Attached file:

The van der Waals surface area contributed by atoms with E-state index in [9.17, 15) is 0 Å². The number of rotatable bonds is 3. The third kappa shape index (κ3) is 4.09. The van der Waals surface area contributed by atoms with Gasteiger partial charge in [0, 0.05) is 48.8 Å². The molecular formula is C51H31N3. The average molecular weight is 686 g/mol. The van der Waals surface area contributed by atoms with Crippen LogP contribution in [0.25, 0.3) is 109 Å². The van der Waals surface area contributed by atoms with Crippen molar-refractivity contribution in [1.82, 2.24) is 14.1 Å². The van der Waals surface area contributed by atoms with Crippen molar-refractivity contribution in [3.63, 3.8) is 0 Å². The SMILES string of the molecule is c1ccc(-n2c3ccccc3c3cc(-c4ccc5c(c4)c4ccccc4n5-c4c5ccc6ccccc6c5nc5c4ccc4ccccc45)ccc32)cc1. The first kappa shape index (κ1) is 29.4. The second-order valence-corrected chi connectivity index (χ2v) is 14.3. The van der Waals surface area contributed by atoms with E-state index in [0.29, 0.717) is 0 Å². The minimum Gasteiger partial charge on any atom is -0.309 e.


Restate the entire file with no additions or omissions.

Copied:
The van der Waals surface area contributed by atoms with E-state index in [9.17, 15) is 0 Å². The number of rotatable bonds is 3. The third kappa shape index (κ3) is 4.09. The van der Waals surface area contributed by atoms with Gasteiger partial charge in [0, 0.05) is 48.8 Å². The molecular formula is C51H31N3. The average molecular weight is 686 g/mol. The van der Waals surface area contributed by atoms with Crippen LogP contribution in [0.25, 0.3) is 109 Å². The van der Waals surface area contributed by atoms with Crippen molar-refractivity contribution in [1.82, 2.24) is 14.1 Å². The van der Waals surface area contributed by atoms with Crippen molar-refractivity contribution in [3.63, 3.8) is 0 Å². The SMILES string of the molecule is c1ccc(-n2c3ccccc3c3cc(-c4ccc5c(c4)c4ccccc4n5-c4c5ccc6ccccc6c5nc5c4ccc4ccccc45)ccc32)cc1. The first kappa shape index (κ1) is 29.4. The second-order valence-corrected chi connectivity index (χ2v) is 14.3. The van der Waals surface area contributed by atoms with E-state index in [0.29, 0.717) is 0 Å². The minimum Gasteiger partial charge on any atom is -0.309 e.